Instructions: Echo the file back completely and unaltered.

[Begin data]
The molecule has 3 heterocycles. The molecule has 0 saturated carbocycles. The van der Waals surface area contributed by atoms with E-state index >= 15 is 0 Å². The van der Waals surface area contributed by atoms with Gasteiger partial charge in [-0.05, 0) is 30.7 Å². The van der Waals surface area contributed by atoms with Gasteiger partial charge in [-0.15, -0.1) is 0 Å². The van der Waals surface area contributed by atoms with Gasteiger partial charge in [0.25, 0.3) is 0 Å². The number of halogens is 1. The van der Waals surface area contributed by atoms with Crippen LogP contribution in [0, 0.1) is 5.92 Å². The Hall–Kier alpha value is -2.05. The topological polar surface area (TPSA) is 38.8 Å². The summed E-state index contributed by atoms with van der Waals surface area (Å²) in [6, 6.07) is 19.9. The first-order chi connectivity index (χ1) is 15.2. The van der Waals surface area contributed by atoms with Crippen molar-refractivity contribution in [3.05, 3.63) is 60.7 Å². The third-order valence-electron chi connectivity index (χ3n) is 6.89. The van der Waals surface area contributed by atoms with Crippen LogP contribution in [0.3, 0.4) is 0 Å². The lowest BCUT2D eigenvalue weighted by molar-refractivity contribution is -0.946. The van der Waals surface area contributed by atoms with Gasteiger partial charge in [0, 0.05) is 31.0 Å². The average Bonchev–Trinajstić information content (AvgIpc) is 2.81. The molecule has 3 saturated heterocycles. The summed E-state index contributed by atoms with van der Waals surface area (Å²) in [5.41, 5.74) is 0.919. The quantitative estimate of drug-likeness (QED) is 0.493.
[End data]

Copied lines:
The molecule has 3 heterocycles. The molecule has 0 saturated carbocycles. The van der Waals surface area contributed by atoms with E-state index >= 15 is 0 Å². The van der Waals surface area contributed by atoms with Gasteiger partial charge in [-0.05, 0) is 30.7 Å². The van der Waals surface area contributed by atoms with Gasteiger partial charge in [-0.15, -0.1) is 0 Å². The van der Waals surface area contributed by atoms with Gasteiger partial charge in [0.25, 0.3) is 0 Å². The number of halogens is 1. The van der Waals surface area contributed by atoms with Crippen LogP contribution in [0, 0.1) is 5.92 Å². The Hall–Kier alpha value is -2.05. The topological polar surface area (TPSA) is 38.8 Å². The summed E-state index contributed by atoms with van der Waals surface area (Å²) in [6, 6.07) is 19.9. The first-order chi connectivity index (χ1) is 15.2. The van der Waals surface area contributed by atoms with Crippen molar-refractivity contribution in [3.05, 3.63) is 60.7 Å². The third-order valence-electron chi connectivity index (χ3n) is 6.89. The van der Waals surface area contributed by atoms with Crippen LogP contribution in [0.3, 0.4) is 0 Å². The lowest BCUT2D eigenvalue weighted by molar-refractivity contribution is -0.946. The van der Waals surface area contributed by atoms with Gasteiger partial charge in [0, 0.05) is 31.0 Å². The average Bonchev–Trinajstić information content (AvgIpc) is 2.81. The molecule has 3 saturated heterocycles. The summed E-state index contributed by atoms with van der Waals surface area (Å²) in [5.41, 5.74) is 0.919. The quantitative estimate of drug-likeness (QED) is 0.493.